Elder Jeffrey R. Holland

How much do I need this redemption? Do I cry out for it? Do I pray for his redeeming power in my life. The words to the song below seem much more intense than my feelings. I have cried and prayed with intensity but not with this much intention. I am humbled by my Savior's mission to redeem. 



         Oh Divine Redeemer 

Ah, turn me not away, receive me though unworthy.
Ah, turn me not away, receive me though unworthy.
Hear Thou my cry, hear Thou my cry,
Behold, Lord, my distress!
Answer me from Thy throne,
Haste Thee, Lord, to mine aid!
Thy pity show in my deep anguish, Thy pity show in my deep anguish.
Let not the sword of vengeance smite me,
Though righteous Thine anger, O Lord!

Shield me in danger, O regard me!
On Thee, Lord, alone will I call!

O divine Redeemer, O divine Redeemer!
I pray thee grant me pardon, And remember not
Remember not my sins!
Forgive me!

O divine Redeemer! I pray Thee, grant me pardon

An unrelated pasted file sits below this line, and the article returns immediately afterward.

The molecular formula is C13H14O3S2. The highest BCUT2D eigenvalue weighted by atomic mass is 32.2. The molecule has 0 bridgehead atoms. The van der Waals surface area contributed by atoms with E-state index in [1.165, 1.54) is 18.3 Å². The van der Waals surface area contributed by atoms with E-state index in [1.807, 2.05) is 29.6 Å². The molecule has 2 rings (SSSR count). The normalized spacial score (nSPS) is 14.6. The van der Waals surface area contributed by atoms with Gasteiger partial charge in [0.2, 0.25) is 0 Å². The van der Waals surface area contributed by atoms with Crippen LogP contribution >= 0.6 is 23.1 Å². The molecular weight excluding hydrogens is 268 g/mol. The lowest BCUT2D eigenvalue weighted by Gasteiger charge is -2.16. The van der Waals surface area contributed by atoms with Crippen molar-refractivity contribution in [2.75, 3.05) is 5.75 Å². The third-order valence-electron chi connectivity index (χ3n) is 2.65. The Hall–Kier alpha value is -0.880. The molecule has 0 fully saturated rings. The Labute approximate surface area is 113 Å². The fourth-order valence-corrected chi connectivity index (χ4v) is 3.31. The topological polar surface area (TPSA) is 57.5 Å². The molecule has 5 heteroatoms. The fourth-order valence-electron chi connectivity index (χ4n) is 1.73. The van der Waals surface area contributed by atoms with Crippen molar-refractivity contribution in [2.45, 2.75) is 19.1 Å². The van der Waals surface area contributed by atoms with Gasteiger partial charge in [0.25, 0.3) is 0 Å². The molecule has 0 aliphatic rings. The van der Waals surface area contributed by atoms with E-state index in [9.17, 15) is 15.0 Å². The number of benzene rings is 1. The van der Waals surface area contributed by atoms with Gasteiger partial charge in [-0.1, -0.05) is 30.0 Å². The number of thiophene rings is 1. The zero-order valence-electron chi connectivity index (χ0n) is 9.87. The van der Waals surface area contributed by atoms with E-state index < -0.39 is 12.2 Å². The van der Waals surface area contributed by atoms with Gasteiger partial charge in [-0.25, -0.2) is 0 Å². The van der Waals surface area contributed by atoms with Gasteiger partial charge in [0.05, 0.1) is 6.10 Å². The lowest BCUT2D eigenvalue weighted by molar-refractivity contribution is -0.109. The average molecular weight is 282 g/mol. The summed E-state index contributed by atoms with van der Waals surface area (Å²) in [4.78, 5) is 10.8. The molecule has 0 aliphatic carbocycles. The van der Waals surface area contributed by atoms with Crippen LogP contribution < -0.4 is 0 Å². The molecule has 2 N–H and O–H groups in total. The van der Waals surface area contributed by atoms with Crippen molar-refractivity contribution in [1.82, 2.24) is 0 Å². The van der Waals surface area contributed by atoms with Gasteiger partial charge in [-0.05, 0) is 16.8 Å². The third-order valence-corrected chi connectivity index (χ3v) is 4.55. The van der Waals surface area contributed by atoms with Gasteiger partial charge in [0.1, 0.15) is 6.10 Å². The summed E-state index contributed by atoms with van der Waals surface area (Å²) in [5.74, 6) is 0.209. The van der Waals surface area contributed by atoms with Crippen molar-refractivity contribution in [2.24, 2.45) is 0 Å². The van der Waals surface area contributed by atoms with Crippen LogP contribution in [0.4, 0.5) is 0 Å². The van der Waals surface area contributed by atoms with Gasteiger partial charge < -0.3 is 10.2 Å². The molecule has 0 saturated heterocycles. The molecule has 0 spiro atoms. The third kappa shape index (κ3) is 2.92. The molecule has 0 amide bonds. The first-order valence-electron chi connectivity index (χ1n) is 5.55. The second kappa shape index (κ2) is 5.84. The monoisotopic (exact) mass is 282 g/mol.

And remember not, remember not, O Lord, my sins!

Night gathers round my soul
Fearful, I cry to Thee,
Come to mine aid, O Lord!
Haste Thee, Lord, haste to help me!

Hear my cry, hear my cry
Save me, Lord in Thy mercy;
Hear my cry, hear my cry!
Come and save me, O Lord!

O divine Redeemer! O divine Redeemer!
I pray Thee, grant me pardon, and remember not
Remember not, O Lord, my sins!

Save in the day of retribution
From death shield Thou me, O my God!
O divine Redeemer, have mercy!


Help me Savior! 

            


  There are twenty-four names of Christ and twenty-four days until Christmas. Check back here to find the contents page of this series.


Wednesday, November 30, 2016

Calling Thy Name

Tomorrow begins the waiting in earnest. 

We wait upon the day when we celebrate the birth of Jesus Christ. Counting off the twenty-four days becomes more poignant as we draw, in mindfulness, toward the many names given to The Son of God. Twenty-four names, not a complete list, but representative of who he is, what his mission is, and how we may address him.



Join me each day for an advent devotional to place our thoughts on the coming of The Lord.

This is a contents page, linked to each day so that you can come back here and find a post you missed. 

December 4-
December 5- 



Monday, November 28, 2016

Mindful Monday- Grateful For Children

If we have a heart to learn and a willingness to follow the example of children, their divine attributes can hold a key to unlocking our own spiritual growth.